WHO Guidance on PPE for Ebola Stresses Individual Choice

November 03, 2014

Are face shields better protection than goggles for clinicians caring for patients with Ebola?

And which works best — a disposable gown and apron, or a disposable coverall and apron?

Clinicians looking for certainty will not always find it in updated guidance issued on Oct. 31 by the World Health Organization (WHO) on personal protective equipment (PPE) for clinicians treating patients infected with a filovirus such as Ebola. In many of its recommendations, an expert WHO panel noted a dearth of good evidence.

This caveat extends to the pros and cons of heavy-duty PPE that includes full face protection, a head cover, and a particulate respirator compared with "less robust" PPE, which has come to mean a face mask, goggles, a gown, and double gloves. The panel's "systematic review yielded no comparative evidence for the different types of PPE," WHO stated.

However, the panel cited "high quality evidence" for its number-one recommendation — the need for PPE that protects the mucous membranes of the eyes, mouth, and nose from contaminated droplets and fluids of a patient with Ebola. Other essentials to prevent transmission of the virus, the panel said, are face cover, head cover, protective foot wear, gown or coveralls, and double gloves.

How to protect the eyes is a toss-up between a face shield and goggles. Here the panel noted the "very low quality evidence" for their comparative effectiveness. It pointed out some advantages of wearing a face shield, such as less fogging, a wider range of view, and more exposure of the face, "facilitating communication and interaction between patient and healthcare worker." Nevertheless, the panel said face shields and goggles were equally effective in protecting against Ebola, and choosing one or the other boiled down to user preference and local availability.

In its PPE recommendations, the Centers for Disease Control and Prevention (CDC) has come down on the side of face shields partly because they fog up less than goggles.

Giving clinicians a choice between different items of PPE is prudent as they seek a balance between protecting against infection and providing "the best possible care to patients with maximum ease, dexterity, comfort and minimal heat-related stress," WHO stated in a news release. According to the United Nations agency, the heat-related stress possible with impermeable PPE can increase the risk for accidental exposure to the virus as well as limit the time a clinician can remain in this gear.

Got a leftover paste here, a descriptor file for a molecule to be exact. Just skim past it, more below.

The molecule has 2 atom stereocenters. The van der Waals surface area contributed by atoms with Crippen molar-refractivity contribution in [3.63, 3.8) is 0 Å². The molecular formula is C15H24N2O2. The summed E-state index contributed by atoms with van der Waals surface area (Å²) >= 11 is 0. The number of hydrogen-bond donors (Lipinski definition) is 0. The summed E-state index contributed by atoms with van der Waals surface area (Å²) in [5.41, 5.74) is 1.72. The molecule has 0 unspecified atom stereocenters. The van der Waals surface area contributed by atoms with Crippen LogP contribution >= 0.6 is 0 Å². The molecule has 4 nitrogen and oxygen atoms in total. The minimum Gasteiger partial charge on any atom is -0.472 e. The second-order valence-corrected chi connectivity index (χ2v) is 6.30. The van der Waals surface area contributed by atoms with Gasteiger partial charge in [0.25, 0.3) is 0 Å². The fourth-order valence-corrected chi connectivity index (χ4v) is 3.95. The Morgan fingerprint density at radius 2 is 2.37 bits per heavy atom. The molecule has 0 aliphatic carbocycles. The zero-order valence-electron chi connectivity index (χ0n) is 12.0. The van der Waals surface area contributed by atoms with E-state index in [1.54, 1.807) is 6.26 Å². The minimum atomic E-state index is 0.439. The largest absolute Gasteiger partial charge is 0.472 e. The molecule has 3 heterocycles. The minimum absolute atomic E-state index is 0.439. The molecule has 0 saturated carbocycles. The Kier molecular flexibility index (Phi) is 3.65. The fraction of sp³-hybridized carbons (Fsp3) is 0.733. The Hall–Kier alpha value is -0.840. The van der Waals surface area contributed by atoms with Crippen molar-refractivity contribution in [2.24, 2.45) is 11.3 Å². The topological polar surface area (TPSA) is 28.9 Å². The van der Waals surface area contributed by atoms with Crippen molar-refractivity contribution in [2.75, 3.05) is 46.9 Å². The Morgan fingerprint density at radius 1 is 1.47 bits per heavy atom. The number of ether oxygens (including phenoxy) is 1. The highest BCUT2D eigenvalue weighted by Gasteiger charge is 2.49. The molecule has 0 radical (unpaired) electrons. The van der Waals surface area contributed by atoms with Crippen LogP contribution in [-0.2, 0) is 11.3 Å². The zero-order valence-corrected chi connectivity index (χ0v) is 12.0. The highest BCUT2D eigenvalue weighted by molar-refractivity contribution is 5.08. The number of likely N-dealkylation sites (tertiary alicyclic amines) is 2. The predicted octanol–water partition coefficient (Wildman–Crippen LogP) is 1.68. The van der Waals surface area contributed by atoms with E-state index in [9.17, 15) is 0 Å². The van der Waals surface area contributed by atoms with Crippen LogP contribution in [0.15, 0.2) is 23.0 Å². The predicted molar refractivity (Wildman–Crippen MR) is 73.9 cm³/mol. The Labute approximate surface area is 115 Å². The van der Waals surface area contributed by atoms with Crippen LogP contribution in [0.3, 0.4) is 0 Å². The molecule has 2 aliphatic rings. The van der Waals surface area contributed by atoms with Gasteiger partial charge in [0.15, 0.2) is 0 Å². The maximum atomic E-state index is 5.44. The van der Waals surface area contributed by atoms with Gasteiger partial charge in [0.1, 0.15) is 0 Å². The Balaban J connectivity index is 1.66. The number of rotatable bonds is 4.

"In most cases, there was no evidence to show that any one of the options recommended is superior to other options available for healthcare worker safety," WHO stated.

No WHO Consensus on Covering All Skin Surfaces

Two other pieces of WHO guidance accompanied by low quality evidence on comparative effectiveness involved body wear and head protection.

In the case of body wear, WHO guidelines call for either a disposable gown and apron or a disposable coverall and apron. Both items should be made with a fabric tested for resisting the penetration of blood, blood-borne pathogens, and body fluids, according to the panel's weaker "conditional" recommendation.

Likewise, the jury is out on shoulder-draping hoods that are integrated into coveralls versus stand-alone head coverings that also protect the neck. In another conditional recommendation, the WHO panel suggested a separate head covering because it can be removed separately from a gown or coverall.

The WHO guidance on PPE for Ebola care touches on the matter of complete skin coverage. This subject came to the forefront in the United States after two Texas nurses — Nina Pham and Amber Vinson — contracted the virus from Liberian patient Thomas Eric Duncan. During the first several days of Duncan's hospitalization, before his Ebola diagnosis was confirmed and healthcare workers switched to hazmat-style suits, the nurses were exposed to the patient's body fluids while wearing PPE that left some of their skin bare (Pham and Vinson recovered from their illnesses).

Soon after the nurses contracted the virus, the CDC revised its PPE guidelines to recommend "no-skin-showing" PPE whenever a hospital patient has a known Ebola infection. The CDC also recommends full coverage when an infection is suspected, but unconfirmed in an emergency room patient who is vomiting, bleeding, or having diarrhea.

The WHO panel, however, failed to reach a consensus on skin exposure. "Nine experts were of the opinion that all skin surfaces should be covered, three disagreed, and one was absent during voting," WHO said.

Don't Attach Gloves With Tape

Two WHO recommendations involved gloves, and here the panel worked with evidence of "moderate quality."

The first recommendation favors double-gloving over single-gloving. Studies show that the tactile impairment associated with double-gloving "is overcome within a few days, even when performing delicate surgery," WHO stated.

WHO advised that clinicians should wear the inner glove under the cuff of their gown or coverall, and the outer glove over the cuff. They should avoid taping gloves to their garments because that may interfere with safely removing their PPE.

In a second recommendation, the panel said that, whenever possible, clinicians should wear nitrile gloves instead of latex gloves because the former resist chemicals and some disinfectants such as chlorine, and the latter can trigger contact allergic dermatitis.

More information about the WHO recommendations is available on the agency's Web site.

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